I totally agree! My Dad was a WWII veteran too. He enlisted in the Marines shortly before his H.S. graduation in 1944, because he knew that otherwise he would be drafted into the Army, and he preferred the Marines. After spending several months moving around the Pacific, he ended up at Okinawa. Thank God we dropped the bomb so he didn’t have to participate in an invasion of Japan, and quite likely never come home. I like to say I owe my existence to the Enola Gay.

Walter Mills
7 years ago
Reply to  Donna

Me too. My father served in the Philippines in 1945. His Eighth Army group was scheduled to invade the Tokyo Basin in early 1946.
Without the Enola Gay, He would have been dead that year.

Charles Rhine
8 years ago

The war years in Baltimore were tough since we were near the port facilities and everyone thought the city would be bombed. Our uncle worked for the Pennsylvania Railroad during the day and was an air raid warden at night. He would go out and walk down the block checking to see if any lights were showing. Everyone had blackout curtains on their windows. The radio news was filled with names of far off places and a rare trip to the movies provided a look at the newsreels with war footage. Yes, gasoline was rationed and you had a Ration A or Ration B sticker on the windshield. People kept their old Model T’s and Model A’s running since there were no new autos produced during the war. Almost everything was recycled from rubber to bacon greese. For the scrap drives our family took old tin cans, tires, phonograph records (the old 78’s were made from hardened rubber) and saved the bacon greese to take to the local butcher shop. One fellow had a sign in his shop window that read “Ladies, bring your fat cans in on Tuesday”. People think that recycling is a new thing … we learned it 70 years ago.

There were a few diversions from the war. We enjoyed listening to Fibber McGee and Molly or the Lone Ranger on the radio. The big Philco tube set put out heat that felt good in the winter time. Listening to music like Glenn Miller and the Dorsey’s sure sounded great on it! Saturdays we would take the streetcar downtown to one of the big department stores such as the May Company. We didn’t have money for much but it was fun to see some of the new things for sale. We kept our old clothes as long as possible. Anyone remember darning socks or turning shirt collars to get another year out of them? We did that … and we were glad to have food on the table and be able to attend church with the few friends that were still around. Lots of neighborhood boys went off to war and some didn’t come back.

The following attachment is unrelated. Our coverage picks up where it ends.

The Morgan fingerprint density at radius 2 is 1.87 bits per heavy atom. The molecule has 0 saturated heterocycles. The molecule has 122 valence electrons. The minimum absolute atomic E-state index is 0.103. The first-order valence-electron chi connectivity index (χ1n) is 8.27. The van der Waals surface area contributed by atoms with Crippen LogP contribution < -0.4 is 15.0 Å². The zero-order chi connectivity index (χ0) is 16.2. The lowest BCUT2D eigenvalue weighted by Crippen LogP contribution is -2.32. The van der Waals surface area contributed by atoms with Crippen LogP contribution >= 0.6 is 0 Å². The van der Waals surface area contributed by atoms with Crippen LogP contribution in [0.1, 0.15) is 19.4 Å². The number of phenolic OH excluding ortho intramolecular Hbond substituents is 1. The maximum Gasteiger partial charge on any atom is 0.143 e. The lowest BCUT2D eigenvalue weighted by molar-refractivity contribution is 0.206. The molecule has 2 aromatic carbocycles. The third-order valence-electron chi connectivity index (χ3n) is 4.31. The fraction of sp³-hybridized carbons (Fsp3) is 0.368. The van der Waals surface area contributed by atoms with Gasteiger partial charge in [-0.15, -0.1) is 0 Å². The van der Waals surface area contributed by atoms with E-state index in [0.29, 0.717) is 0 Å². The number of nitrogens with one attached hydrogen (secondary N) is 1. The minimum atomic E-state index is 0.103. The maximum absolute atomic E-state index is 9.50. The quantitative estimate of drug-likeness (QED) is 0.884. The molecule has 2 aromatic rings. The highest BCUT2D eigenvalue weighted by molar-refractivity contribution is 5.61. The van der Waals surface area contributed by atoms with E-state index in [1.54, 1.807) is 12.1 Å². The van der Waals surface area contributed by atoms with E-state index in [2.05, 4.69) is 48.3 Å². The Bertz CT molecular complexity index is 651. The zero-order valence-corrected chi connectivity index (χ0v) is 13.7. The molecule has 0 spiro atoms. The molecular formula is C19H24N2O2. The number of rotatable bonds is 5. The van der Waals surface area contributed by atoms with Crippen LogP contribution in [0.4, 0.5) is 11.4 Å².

Leigh Knudsen
8 years ago

What wonderful comments from all here who shared their thoughts and experiences during WW11 and the aftermath.

Yes, I too lived during this time (born Jan. 37) on a farm in rural Kansas. Even in this remote location, war became the topic of discussion. Rationing, limitations on items we bought and the constant reminders of providing whatever we could to the war effort were standard practice.

My schooling was, at that time, in a one room schoolhouse at the intersection of roads certainly not paved – some were laced with sand and others simply dirt that became a nightmare to traverse after a rainstorm. It was in this schoolhouse that I sadly was introduced to the horrors brought by the war when a knock on the door by the parents of our young teacher requesting a private conversation outside in the small hallway. Within a few minutes, the teacher returned with tears streaming down her pretty face. She was bravely holding her feelings when she said she was sorry, but the school would be closed for a few days and we could all go home. We knew something terrible had happened but didn’t find out what until a few days later when a neighbor came by and said her brother had been killed in action.

Yes, this was a long time ago but memories have a way of remembering the profound, the distinct, and the terrible hurt of those who were friend, relative and the unfortunate many who lost the future of growing old with family members. Needless to say, I have never forgotten those tragic moments in that small little school in remote Kansas. To this day, I wonder at times if our teacher was ever able to completely recover from this abupt interruption of her life. I doubt she did and could not blame her for hating war…

My many thanks go out to all of our Military members, past and present and those who will, in the future, carry on the tradition of proud members of the greatest country and military on earth. We cannot let the good old USA. EVER, become less that No. 1. May God Bless America and all who support the true traditions of what made us the one country that so many seek membership. I certainly hope we have enough Congress members left who feel the same way and will start working in unison to prove it.

Bill Elliott
8 years ago

1-11-2014 Saturday evening. RE: How WWII changed the neighborhood.

I was 2-1/2 on December 7, 1941. And, YES, I do remember the start of WWII. I was too young to understand what was going on in our dining room after returning from church that Sunday morning, but what I do remember vividly, was hushed conversations, distressed expressions on adult faces, and a sense that something was very very wrong.

I also remember the end of WWII. We spent WWII summers camping about 40 miles inland from San Diego, a prime target for a coordinated sea/air attack. Being prior to the atomic bomb, we were probably relative safe, and I had a chance to live idyllic summers playing amongst oak trees and swimming in a nearby creek. When the war ended, on August 15, 1945 (3-3/4 years after it started!) the campground host’s adolescent daughter (wearing a blue and white gingham cotton dress) rode her bicycle through the campground shouting at the top of her lungs….. THE WAR IS OVER THE WAR IS OVER THE WAR IS OVER! With gas rationing suddenly over, it only took a few minutes for drivers to line up at the local gas pump, WITH HORNS BLARING, to by a full tank of gas.